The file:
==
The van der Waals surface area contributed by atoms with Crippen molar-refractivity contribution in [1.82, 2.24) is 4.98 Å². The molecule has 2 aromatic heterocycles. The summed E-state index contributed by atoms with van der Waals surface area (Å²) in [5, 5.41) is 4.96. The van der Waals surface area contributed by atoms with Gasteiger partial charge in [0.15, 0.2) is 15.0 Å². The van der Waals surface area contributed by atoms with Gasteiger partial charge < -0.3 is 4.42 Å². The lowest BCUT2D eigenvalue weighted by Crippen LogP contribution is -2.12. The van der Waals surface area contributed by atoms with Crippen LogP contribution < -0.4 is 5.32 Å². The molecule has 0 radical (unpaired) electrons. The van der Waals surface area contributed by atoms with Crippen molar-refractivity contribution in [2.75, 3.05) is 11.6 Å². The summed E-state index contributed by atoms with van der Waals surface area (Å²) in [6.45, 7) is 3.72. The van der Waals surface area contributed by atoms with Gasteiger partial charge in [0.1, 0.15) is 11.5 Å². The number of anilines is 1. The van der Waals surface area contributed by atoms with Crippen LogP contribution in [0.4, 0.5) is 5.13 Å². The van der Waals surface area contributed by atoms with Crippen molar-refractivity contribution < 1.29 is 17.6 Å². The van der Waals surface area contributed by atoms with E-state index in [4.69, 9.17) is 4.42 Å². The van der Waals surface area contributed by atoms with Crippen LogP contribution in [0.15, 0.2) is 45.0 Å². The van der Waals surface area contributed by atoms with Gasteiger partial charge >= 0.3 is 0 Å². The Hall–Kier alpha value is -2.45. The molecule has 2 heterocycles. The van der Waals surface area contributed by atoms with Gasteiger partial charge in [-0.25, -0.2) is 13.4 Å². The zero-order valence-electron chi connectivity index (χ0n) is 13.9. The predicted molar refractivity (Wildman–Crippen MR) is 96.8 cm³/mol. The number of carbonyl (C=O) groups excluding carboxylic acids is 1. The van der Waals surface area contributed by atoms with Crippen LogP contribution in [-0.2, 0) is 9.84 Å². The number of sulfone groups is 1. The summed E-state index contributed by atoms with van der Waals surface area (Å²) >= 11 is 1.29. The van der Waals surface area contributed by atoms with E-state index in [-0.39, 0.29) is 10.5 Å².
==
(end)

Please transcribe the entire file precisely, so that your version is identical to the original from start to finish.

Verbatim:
The van der Waals surface area contributed by atoms with Crippen molar-refractivity contribution in [1.82, 2.24) is 4.98 Å². The molecule has 2 aromatic heterocycles. The summed E-state index contributed by atoms with van der Waals surface area (Å²) in [5, 5.41) is 4.96. The van der Waals surface area contributed by atoms with Gasteiger partial charge in [0.15, 0.2) is 15.0 Å². The van der Waals surface area contributed by atoms with Gasteiger partial charge < -0.3 is 4.42 Å². The lowest BCUT2D eigenvalue weighted by Crippen LogP contribution is -2.12. The van der Waals surface area contributed by atoms with Crippen LogP contribution < -0.4 is 5.32 Å². The molecule has 0 radical (unpaired) electrons. The van der Waals surface area contributed by atoms with Crippen molar-refractivity contribution in [2.75, 3.05) is 11.6 Å². The summed E-state index contributed by atoms with van der Waals surface area (Å²) in [6.45, 7) is 3.72. The van der Waals surface area contributed by atoms with Gasteiger partial charge in [0.1, 0.15) is 11.5 Å². The number of anilines is 1. The van der Waals surface area contributed by atoms with Crippen LogP contribution in [0.4, 0.5) is 5.13 Å². The van der Waals surface area contributed by atoms with Crippen molar-refractivity contribution < 1.29 is 17.6 Å². The van der Waals surface area contributed by atoms with E-state index in [4.69, 9.17) is 4.42 Å². The van der Waals surface area contributed by atoms with Crippen LogP contribution in [0.15, 0.2) is 45.0 Å². The van der Waals surface area contributed by atoms with Gasteiger partial charge >= 0.3 is 0 Å². The Hall–Kier alpha value is -2.45. The molecule has 2 heterocycles. The van der Waals surface area contributed by atoms with Gasteiger partial charge in [-0.25, -0.2) is 13.4 Å². The zero-order valence-electron chi connectivity index (χ0n) is 13.9. The predicted molar refractivity (Wildman–Crippen MR) is 96.8 cm³/mol. The number of carbonyl (C=O) groups excluding carboxylic acids is 1. The van der Waals surface area contributed by atoms with Crippen LogP contribution in [-0.2, 0) is 9.84 Å². The number of sulfone groups is 1. The summed E-state index contributed by atoms with van der Waals surface area (Å²) >= 11 is 1.29. The van der Waals surface area contributed by atoms with E-state index in [-0.39, 0.29) is 10.5 Å².